The rise and rise of ransomware attacks
The rise and rise of ransomware attacks is affecting various business sectors, not least the UK legal sector. Our co-founder Jonathan Ashley, looks at what happens when a firm is victim of a ransomware attack, and what you can do to stop it. His article is featured on The Law Society website.
When my phone rang 10 minutes into the UEFA Euro 2020 semi-final between England and Denmark, I must admit I was a little surprised. Half an hour later and we were supporting a client who had experienced a ransomware attack the previous day. Their existing IT infrastructure provider had said it would take three weeks to do a forensic review and get them set up again, so the firm turned to us for a second opinion.
It transpired that cyber-criminals had ‘locked’ the company’s IT systems and were demanding a six-figure sum to unlock them.
What is a ransomware attack?
A ransomware attack is a form of malware that encrypts files and data, that can be spread via phishing emails containing malicious attachments, or by drive-by downloading (when a user visits an infected website, and malware is downloaded and installed onto the user’s computer without their knowledge). The cyber-criminal consequently demands a ransom, usually financial payment, in return for restoring access to the files and data.
Create a new infrastructure to regain control
Fortunately, the client’s company had a clean copy of their database that had been saved a few days prior to the attack.
Thanks to the fact that all of our clients access their desktop and data through highly secure, ring-fenced, purpose-built private platforms within Tier 4 IBM ISO27001 data centres, we were simply able to build a new environment with the support of the company’s software vendors.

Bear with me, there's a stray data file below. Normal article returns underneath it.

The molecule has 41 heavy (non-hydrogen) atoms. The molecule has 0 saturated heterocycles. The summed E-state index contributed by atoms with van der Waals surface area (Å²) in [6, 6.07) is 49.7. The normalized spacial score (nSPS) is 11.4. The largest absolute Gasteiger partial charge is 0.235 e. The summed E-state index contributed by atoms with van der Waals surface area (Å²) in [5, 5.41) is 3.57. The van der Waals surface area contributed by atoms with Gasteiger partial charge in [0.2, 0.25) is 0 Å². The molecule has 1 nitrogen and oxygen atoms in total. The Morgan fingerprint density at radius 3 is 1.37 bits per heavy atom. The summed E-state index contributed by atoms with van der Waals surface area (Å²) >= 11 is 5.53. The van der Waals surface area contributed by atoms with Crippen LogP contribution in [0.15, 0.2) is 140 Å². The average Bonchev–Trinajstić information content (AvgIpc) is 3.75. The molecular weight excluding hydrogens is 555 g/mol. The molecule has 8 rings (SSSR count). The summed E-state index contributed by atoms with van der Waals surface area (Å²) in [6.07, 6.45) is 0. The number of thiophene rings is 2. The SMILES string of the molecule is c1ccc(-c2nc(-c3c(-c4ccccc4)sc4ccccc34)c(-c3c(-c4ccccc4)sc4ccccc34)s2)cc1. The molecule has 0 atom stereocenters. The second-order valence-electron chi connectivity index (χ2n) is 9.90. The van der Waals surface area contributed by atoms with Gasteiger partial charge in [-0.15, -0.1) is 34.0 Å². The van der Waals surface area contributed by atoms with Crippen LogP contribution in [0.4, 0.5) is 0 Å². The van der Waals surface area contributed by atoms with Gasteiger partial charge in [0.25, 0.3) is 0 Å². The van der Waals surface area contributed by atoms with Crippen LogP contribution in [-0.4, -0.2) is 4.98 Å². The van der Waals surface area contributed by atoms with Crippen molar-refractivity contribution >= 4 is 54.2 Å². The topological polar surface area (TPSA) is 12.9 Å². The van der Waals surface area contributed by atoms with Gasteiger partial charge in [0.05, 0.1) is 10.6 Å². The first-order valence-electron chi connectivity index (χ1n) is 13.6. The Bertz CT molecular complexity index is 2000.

The vendors installed a new version of each of the software packages into our environment and our technical team integrated all available data into it. Control of email was applied, and all archived data loaded onto the system. We switched off the old licences and turned the new ones on and everyone was able to access their emails again.
Over the next week, we supported the company’s IT team, as every computer needed to have new security protocols reinstalled to prevent any further attack.
Those few days were, understandably, very stressful for the company. However, the implications, had they not implemented our Agile Digital Workplace, would have been unimaginable: costly and highly damaging from both an operational and reputational perspective.
A constantly evolving issue
Cyber-attacks are something we must live with and, as technology continually adapts and evolves, then so do the cyber-criminals and their methods. Ensuring your system meets the National Cyber Security Centre’s 10 Steps to Cyber Security is just one of the ways your business can remain one step ahead.
In May 2021, 116 million records in the UK were breached; more than 40% of them were ransomware attacks. I suspect that we will only continue to see this statistic rise. That’s why we won’t stop developing and enhancing our products to make sure they provide the ultimate cybersecurity protection.
Fail to prepare, prepare to be hacked!
As with many elements of business, preparation is key when it comes to protecting your firm from cybercrime. Start preparing today (if you haven’t already). Here are a few areas to consider and address in relation to improving your cyber security:
• Implement multi-factor authentication (MFA)
• Review your inline email security
• Check, update or revise your existing anti-malware
• Look at what web filtering you have in place
It’s also worth noting that readiness when it comes to cybersecurity doesn’t always translate to being expensive either, far from it. Ransomware attacks are not going to go away, so make sure you don’t fail if your business becomes victim to one.
etiCloud is an affiliate partner of The Law Society. etiCloud are already delivering flexibility through their Agile Digital Workplace for over 200 UK law firms.